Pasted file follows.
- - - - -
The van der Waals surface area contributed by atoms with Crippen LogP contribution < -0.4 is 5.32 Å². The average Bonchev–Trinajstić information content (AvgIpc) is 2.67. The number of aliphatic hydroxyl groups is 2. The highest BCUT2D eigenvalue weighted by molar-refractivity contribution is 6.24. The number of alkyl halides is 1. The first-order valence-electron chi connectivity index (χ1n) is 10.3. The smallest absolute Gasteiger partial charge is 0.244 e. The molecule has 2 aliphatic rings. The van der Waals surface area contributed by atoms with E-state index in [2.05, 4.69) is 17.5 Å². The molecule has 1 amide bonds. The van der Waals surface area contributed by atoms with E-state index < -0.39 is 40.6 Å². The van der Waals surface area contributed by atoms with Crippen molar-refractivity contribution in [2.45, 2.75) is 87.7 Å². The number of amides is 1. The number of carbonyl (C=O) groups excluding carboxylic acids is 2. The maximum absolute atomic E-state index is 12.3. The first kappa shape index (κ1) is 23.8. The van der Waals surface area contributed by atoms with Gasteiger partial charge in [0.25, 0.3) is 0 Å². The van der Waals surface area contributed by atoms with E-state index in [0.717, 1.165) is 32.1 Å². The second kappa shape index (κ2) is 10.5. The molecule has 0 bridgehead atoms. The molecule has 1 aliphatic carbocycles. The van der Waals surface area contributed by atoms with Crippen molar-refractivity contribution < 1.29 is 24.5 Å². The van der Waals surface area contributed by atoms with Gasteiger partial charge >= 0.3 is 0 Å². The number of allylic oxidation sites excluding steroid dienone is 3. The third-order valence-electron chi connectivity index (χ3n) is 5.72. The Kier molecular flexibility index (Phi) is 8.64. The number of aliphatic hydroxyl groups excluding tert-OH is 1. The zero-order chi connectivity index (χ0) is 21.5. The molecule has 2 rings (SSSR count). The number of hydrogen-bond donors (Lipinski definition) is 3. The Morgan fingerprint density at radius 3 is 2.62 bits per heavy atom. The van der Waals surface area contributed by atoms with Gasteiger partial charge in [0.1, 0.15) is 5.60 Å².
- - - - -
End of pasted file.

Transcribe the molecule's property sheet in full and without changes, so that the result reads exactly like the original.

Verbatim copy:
The van der Waals surface area contributed by atoms with Crippen LogP contribution < -0.4 is 5.32 Å². The average Bonchev–Trinajstić information content (AvgIpc) is 2.67. The number of aliphatic hydroxyl groups is 2. The highest BCUT2D eigenvalue weighted by molar-refractivity contribution is 6.24. The number of alkyl halides is 1. The first-order valence-electron chi connectivity index (χ1n) is 10.3. The smallest absolute Gasteiger partial charge is 0.244 e. The molecule has 2 aliphatic rings. The van der Waals surface area contributed by atoms with E-state index in [2.05, 4.69) is 17.5 Å². The molecule has 1 amide bonds. The van der Waals surface area contributed by atoms with E-state index < -0.39 is 40.6 Å². The van der Waals surface area contributed by atoms with Crippen molar-refractivity contribution in [2.45, 2.75) is 87.7 Å². The number of amides is 1. The number of carbonyl (C=O) groups excluding carboxylic acids is 2. The maximum absolute atomic E-state index is 12.3. The first kappa shape index (κ1) is 23.8. The van der Waals surface area contributed by atoms with Gasteiger partial charge in [0.25, 0.3) is 0 Å². The van der Waals surface area contributed by atoms with E-state index in [0.717, 1.165) is 32.1 Å². The second kappa shape index (κ2) is 10.5. The molecule has 0 bridgehead atoms. The molecule has 1 aliphatic carbocycles. The van der Waals surface area contributed by atoms with Crippen molar-refractivity contribution < 1.29 is 24.5 Å². The van der Waals surface area contributed by atoms with Gasteiger partial charge >= 0.3 is 0 Å². The number of allylic oxidation sites excluding steroid dienone is 3. The third-order valence-electron chi connectivity index (χ3n) is 5.72. The Kier molecular flexibility index (Phi) is 8.64. The number of aliphatic hydroxyl groups excluding tert-OH is 1. The zero-order chi connectivity index (χ0) is 21.5. The molecule has 2 rings (SSSR count). The number of hydrogen-bond donors (Lipinski definition) is 3. The Morgan fingerprint density at radius 3 is 2.62 bits per heavy atom. The van der Waals surface area contributed by atoms with Gasteiger partial charge in [0.1, 0.15) is 5.60 Å².